Scientists Are Searching for Clusters of Spacetime-Eating Bubbles In the Cosmos

These hypothetical bubbles could help explain the birth, and ultimate fate, of the universe.
September 15, 2021, 1:00pm
These hypothetical bubbles could help explain the birth, and ultimate fate, of the universe.
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Cosmology deals with some of the trippiest ideas in science, but the notion of vacuum bubbles that can potentially create and destroy universes is pretty mind-boggling even for this field. Yet, these hypothetical bubbles of nothing in spacetime are a major topic of research and scientists are honing in on possible avenues to observationally confirm their existence.


The bizarre bubbles are manifestations of a concept in quantum field theory known as false vacuum decay. Consider a vacuum that is in a stable state, but that still contains slightly more energy than a “true” vacuum that occupies the minimum energy state in the universe. This “false” vacuum could be somehow kicked into the true vacuum state of minimum energy, and this transition—or decay—would cause a bubble of true vacuum to form (or nucleate) and expand out into space, consuming everything around it. 

Some models suggest that our universe was born as a true vacuum bubble that exists within a multiverse containing many similar bubbles, while others posit that we currently inhabit a false vacuum that might one day be destroyed by the advance of a true vacuum bubble. 

Now, scientists led by Dalila Pîrvu, a doctoral student at the Perimeter Institute for Theoretical Physics, have shed light on the formation and interactions of these hypothetical bubbles by running a new type of decay simulation that includes variables that other models omit. 

The results reveal that bubbles might form in clusters, as opposed to popping up at random positions in spacetime, a finding that could help scientists figure out how to look for real observational signatures to confirm the existence of these bubbles. The team’s research is also “the first time biasing has been investigated in the context of bubble formation in vacuum decay,” according to the study, which was recently posted on the preprint server arXiv. 


“No one has really treated this problem this way,” said co-author Jonathan Braden, a postdoctoral fellow at the University of Toronto’s Canadian Institute for Theoretical Astrophysics (CITA), in a joint call with Pîrvu. The code can “simulate really complex dynamics and apply it to this problem in a way that had not been done before.”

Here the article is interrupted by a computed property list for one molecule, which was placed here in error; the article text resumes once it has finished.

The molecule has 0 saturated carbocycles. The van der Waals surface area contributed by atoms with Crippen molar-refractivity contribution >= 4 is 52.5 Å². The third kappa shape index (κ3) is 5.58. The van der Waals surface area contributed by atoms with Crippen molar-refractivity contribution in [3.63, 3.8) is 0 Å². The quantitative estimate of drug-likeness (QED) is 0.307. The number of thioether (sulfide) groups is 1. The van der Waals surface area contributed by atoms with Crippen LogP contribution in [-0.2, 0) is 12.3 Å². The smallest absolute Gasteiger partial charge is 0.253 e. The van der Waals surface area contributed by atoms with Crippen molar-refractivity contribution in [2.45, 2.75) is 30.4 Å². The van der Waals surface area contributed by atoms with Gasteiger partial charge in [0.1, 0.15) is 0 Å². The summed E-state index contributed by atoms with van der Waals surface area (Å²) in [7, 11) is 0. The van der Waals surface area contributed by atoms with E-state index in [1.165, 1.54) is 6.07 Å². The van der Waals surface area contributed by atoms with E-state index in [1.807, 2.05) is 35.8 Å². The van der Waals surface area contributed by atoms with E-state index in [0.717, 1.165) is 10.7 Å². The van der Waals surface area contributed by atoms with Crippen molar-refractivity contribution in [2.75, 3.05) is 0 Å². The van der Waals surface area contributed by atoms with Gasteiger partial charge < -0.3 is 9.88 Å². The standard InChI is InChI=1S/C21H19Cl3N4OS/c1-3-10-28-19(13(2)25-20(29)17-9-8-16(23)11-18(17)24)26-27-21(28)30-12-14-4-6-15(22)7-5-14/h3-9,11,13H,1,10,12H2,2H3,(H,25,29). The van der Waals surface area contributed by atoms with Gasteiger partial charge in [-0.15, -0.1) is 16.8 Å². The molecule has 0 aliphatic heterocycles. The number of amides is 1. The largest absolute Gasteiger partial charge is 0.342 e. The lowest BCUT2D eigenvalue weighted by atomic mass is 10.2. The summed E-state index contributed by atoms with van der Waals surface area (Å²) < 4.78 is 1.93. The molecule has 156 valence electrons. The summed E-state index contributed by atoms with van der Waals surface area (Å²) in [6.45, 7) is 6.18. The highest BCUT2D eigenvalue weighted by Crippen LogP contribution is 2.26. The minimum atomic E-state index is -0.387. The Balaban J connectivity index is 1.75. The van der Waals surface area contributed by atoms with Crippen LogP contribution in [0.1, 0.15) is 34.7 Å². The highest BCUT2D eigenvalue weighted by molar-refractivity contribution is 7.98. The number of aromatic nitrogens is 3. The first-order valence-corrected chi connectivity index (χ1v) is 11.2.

The new study tested an assumption, embedded in past research, that bubbles form randomly. By modeling vacuum fluctuations in space, the researchers showed that bubble nucleations can be correlated with one another. The team’s simulations are the first to model many bubbles at once, in contrast to previous studies that were limited to one-bubble configurations.

This process, which the team compared to galaxy formation, “goes against the assumption that [bubbles] will be uniformly distributed” across spacetime, said Pîrvu.

The team’s findings could help hunt down signs of false vacuum decay that might be embedded in the most ancient epochs of the cosmos. Scientists have proposed that the rapid inflation of the early universe may have been driven by an expanding bubble that we now all live in. 

This form of bubble nucleation in a cosmological context is called the false vacuum eternal inflation scenario. It posts that our bubble universe may be one of many bubbles that are part of a larger multiverse: if these bubbles formed in clusters, it’s more likely that our universe collided with its neighbors. 


“In that picture, the Big Bang for our universe is actually like a bubble forming,” Braden said. “This is not universally accepted but it is a possibility for how we have to think about the universe.” 

“In that case, our observational signature is basically two of these bubbles colliding, so we want to know at what rate that happens,” he continued. “If you make one bubble and are more likely to nucleate another one, or less likely, that will change what these bubble rates look like.”

Another possibility is that bubbles emerged and collided within the early universe, potentially producing gravitational waves, which are ripples in spacetime that humans have recently learned to capture with observatories such as LIGO and Virgo. 

While these detectors are probably not attuned to the stochastic waves from these speculative bubble collisions, instruments such as the European Space Agency’s Laser Interferometer Space Antenna (LISA), which is due for launch in the 2030s, might be able to capture them, if they exist. Scientists using LISA, or other next-generation detectors, will need to know what type of signals they should be searching for, which is why it’s important to simulate and constrain the properties of bubble clusters, which is one aim of the new study.

Understanding false vacuum decay has immense consequences for unraveling the mysteries of our universe, but its cosmic role will remain unclear in the absence of observations. Pîrvu and her colleagues hope their research will inform these future searches for one of the weirdest concepts in science, which cannot be easily tested in other ways.

“If you want it to reproduce this process”—meaning bubble nucleation
in a cosmological context—”technically you would have to make a new universe,” Braden concluded, “which is rather non-trivial.”